“ The primitive Christians not only re- fact; he admits the refusal, and justifies fused to be enlisted in the army, but when it, because war was unlawful. Even any embraced Christianity while already after Christianity had spread over almost enlisted, they abandoned the profession, the whole of the known world, Tertullian, at whatever cost. Marcellus was a cen- in speaking of a part of the Roman turion in the legion called Trajana. armies, including more than one-third of While holding this commission, he be the standing legions of Rome, distinctly came a Christian ; and believing, in com- informs us that “not a Christian could be mon with his fellow Christians, that war found among them.” was no longer permitted to him, he threw During the first two centuries, not a down his belt at the head of the legion, Christian soldier is found upon record. declaring that he had become a Christian, Not till the third century, when Chris. and that he would serve no longer. He tianity became partially corrupted, are was committed to prison; but he was still Christian soldiers found."* faithful to Christianity. “It is not law. The church ordinances among the ful,” said he, "for a Christian to bear River Brethren, are Baptism, Feet-wash. arms for any earthly consideration;" and ing, the Lord's Supper, and the Commuhe was in consequence put to death. Al- nion. They reject infant baptism; bapmost immediately afterward, Cassian, tizing none but believing adults. Baptism who was notary to the same legion, gave they perform by trine-immersion, differing up his office. He steadfastly maintained in this respect, from some other Baptists, the sentiments of Marcellus, and like him who dip, or immerse the subject, once. was consigned to the executioner. Martin, Feet-washing, they confess to be an of whom so much is said by Sulpicius ordinance of Christ, which he himself ad. Severus, was bred to the profession of ministered to his disciples, and recomarms, which, on his acceptance of Chris- mended by his example, to the practice tianity, he abandoned. To Julian the of believers, in these words : "If I then, Apostate, the only reason that we find he your Lord and Master, have washed gave for his conduct was this :—“I am a your feet, ye also ought to wash one Christian, and therefore I cannot fight." another's feet; for I have given you an
“ These were not the sentiments, and example, that ye should do as I have this was not the conduct, of insulated done to you.”—John xüi. 14, 15. individuals who might be actuated by in- The Lord's Supper— Kuriakon Deipdividual opinion, or by their private inter- non, or Agape, is a meal or Feast, held pretations of the duties of Christianity. by them previously to the Koinonia, i. e., Their principles were the principles of the Communion. The Agapa, or Feasts of body. They were recognized and de- Charity, they maintain were practised fended by the Christian writers their con- among the first Christians, with a view of temporaries. Justin Martyr and Tatian cultivating mutual affection and friendly talk of soldiers and Christians as distinct intercourse among the participants.f characters; and Tatian says that the Christians declined even military com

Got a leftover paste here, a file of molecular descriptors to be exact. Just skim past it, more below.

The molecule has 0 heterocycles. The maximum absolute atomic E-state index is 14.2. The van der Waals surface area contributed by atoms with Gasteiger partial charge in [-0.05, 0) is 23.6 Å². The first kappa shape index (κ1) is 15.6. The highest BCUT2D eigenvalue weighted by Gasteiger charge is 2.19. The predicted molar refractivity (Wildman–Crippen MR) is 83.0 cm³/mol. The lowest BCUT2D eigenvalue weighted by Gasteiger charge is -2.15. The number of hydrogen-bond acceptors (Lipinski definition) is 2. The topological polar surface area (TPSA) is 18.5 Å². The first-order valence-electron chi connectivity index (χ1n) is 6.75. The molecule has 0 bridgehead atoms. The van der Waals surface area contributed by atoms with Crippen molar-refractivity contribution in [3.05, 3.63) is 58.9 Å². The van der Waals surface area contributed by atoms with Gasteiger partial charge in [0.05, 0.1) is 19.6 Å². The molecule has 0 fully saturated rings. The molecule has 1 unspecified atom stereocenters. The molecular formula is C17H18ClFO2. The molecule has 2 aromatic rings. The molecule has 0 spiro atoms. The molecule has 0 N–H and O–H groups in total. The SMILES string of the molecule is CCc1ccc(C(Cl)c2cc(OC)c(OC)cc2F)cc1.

• Dymond. mands. Clemens of Alexandria calls his
f It is customary among the River Brethren to
invite members of good standing of other deChristian contemporaries the “ followers nominations, to participate with them on this of peace,” and expressly tells us “ that occasion.
"They maintain that this custom is derived from the fact that the Saviour instituted the Communion, after the Supper, or the feast in which he had been engaged with his disciples, and that thence the early Christians derived the custom of observing such a festival, or supper, before the communion."
After supper, and immediately preceding Communion, they wash each others feet, according to the words and example of Christ.-John xii. 14, 15.
The Communion - Koinonia,* they view as an ordinance instituted by Christ in remembrance of himself, which all baptized believing persons should commemorate till the coming of Christ, in remembrance, set forth by broken bread, and poured out wine, of the sufferings and death of Christ.-Matt. xxvii. 25; Luke xx. 19; 1 Cor. xi. 23, 24, 25.
Annual Conferences are held in the Spring, at Easton, in Pennsylvania-a month or two later in Canada, at which Bishops, Elders, Deacons, and Lay-members attend, and take part in the transaction of the ecclesiastical affairs of the Church. All their meetings for the transaction of church business, as well as for worship, except in a few places, are held in dwelling houses; and, if the season
The Lord's Supper, as generally understood by Theologians, is known by several scriptural names, as found in the original: Kuriakon deipnou, 1 Cor. xi. 20; Trapeza Kuriou, 1 Cor. x. 21; Koinonia, rendered Communion, 1 Cor. x. 16.